The Sublimity Of Illiteracy
Western designers, like me, are so besotted by the Latin Alphabet born of the Trajan inscription, we have long been myopic when it comes to seeing the non-exclusivity of other-than-Latin letter forms, alphabets and typefaces. To the Western eye, characters that do not conform to our familiar writing and printing styles are alien patterns and abstract designs.
Type was not even invented in the West and non-Latin characters comprise the majority of the world’s alphabets. In large part, owing to the computer font-making programs, non-Latin letter forms are currently enjoying a renaissance throughout the world.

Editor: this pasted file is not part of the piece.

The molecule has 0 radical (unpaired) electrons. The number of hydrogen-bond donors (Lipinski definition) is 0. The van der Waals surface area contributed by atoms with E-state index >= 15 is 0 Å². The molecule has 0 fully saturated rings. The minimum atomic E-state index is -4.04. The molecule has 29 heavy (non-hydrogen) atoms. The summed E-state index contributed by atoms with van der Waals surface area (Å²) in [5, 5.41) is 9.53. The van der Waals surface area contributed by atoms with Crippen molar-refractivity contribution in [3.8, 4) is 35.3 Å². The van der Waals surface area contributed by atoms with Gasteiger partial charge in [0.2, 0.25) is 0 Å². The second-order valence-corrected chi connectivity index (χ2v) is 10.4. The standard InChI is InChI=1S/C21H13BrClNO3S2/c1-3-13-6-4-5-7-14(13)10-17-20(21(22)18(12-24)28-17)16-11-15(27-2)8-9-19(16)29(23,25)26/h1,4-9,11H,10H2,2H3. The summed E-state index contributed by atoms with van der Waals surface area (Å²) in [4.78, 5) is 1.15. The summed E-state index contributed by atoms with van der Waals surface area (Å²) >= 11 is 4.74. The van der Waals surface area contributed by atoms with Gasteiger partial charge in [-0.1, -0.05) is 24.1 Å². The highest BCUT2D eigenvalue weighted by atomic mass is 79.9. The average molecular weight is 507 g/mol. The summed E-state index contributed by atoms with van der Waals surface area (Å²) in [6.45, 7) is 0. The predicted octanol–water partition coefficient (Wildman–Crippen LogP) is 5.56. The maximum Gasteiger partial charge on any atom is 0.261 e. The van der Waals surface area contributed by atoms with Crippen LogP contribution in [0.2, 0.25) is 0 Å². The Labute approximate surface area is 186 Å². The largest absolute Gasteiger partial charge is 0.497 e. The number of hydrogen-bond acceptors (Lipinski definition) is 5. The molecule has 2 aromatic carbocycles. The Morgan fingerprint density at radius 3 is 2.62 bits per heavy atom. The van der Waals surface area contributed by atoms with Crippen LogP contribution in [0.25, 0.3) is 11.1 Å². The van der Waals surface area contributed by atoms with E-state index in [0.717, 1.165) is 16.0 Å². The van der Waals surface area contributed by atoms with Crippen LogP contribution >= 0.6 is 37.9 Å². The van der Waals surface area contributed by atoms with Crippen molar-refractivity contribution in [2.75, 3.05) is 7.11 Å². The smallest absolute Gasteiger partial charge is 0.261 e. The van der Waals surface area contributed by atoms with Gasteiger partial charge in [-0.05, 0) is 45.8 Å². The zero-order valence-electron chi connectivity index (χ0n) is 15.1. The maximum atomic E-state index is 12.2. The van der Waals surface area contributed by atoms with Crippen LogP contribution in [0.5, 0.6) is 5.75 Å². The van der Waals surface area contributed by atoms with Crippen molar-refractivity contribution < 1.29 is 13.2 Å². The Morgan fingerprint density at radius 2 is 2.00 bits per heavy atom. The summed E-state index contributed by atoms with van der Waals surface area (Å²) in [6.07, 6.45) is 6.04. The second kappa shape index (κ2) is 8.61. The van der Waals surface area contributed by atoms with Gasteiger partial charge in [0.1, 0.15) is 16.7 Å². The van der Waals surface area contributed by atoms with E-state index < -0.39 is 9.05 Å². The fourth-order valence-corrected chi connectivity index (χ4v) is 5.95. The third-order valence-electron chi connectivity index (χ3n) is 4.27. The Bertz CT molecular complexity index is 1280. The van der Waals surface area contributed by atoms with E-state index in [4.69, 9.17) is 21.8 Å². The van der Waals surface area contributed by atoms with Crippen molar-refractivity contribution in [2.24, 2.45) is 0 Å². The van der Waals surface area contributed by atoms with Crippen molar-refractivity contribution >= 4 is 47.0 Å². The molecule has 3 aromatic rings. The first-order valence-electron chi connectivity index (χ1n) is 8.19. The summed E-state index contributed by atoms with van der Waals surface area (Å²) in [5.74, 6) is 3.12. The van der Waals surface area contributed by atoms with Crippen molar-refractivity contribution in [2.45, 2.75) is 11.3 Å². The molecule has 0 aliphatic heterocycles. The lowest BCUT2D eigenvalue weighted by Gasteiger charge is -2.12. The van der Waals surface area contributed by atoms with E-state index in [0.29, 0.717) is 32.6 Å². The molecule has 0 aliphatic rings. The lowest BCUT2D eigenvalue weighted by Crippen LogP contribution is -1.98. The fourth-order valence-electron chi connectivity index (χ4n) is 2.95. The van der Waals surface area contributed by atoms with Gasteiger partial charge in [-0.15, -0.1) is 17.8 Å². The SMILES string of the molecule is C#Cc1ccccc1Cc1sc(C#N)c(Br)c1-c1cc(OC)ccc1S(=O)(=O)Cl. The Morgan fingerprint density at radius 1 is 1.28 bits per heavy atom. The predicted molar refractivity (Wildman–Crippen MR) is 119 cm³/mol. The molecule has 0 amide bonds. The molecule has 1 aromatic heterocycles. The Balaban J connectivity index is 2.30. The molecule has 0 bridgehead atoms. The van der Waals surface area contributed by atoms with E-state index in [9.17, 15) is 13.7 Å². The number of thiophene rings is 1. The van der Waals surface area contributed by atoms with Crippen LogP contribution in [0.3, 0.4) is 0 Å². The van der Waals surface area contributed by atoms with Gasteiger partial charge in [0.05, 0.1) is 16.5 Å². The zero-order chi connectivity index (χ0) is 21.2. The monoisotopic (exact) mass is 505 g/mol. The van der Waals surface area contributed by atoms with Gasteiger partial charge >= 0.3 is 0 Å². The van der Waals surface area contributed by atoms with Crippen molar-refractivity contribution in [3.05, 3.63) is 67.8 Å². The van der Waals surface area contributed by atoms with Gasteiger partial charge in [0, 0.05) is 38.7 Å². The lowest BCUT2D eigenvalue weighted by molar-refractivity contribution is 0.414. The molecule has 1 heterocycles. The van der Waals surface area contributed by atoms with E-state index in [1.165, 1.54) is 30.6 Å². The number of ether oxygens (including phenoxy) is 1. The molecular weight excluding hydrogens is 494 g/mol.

I found that out recently through the patient wisdom of a Japanese ephemera dealer who sold me the material shown here. I’ve collected “foreign” documents before, but his enthusiasm for this otherwise ephemeral commercial typography triggered my own excitement and embraced my own illiteracy. This a pretentious, long-winded, pseudo-intellectual way of saying that these Japanese characters on paper, lovingly collected sometime in the postwar 40s in this sublime scrapbook of mid-twentieth century labels, while foreign to me, are nonetheless sensual and poetic in and out of any translatable context. It is humbling to see them. It’s frustrating not to be equipped with language to understand them. I won’t even try. Instead, I simply present them here free from Google translation for your visual enjoyment and mine too.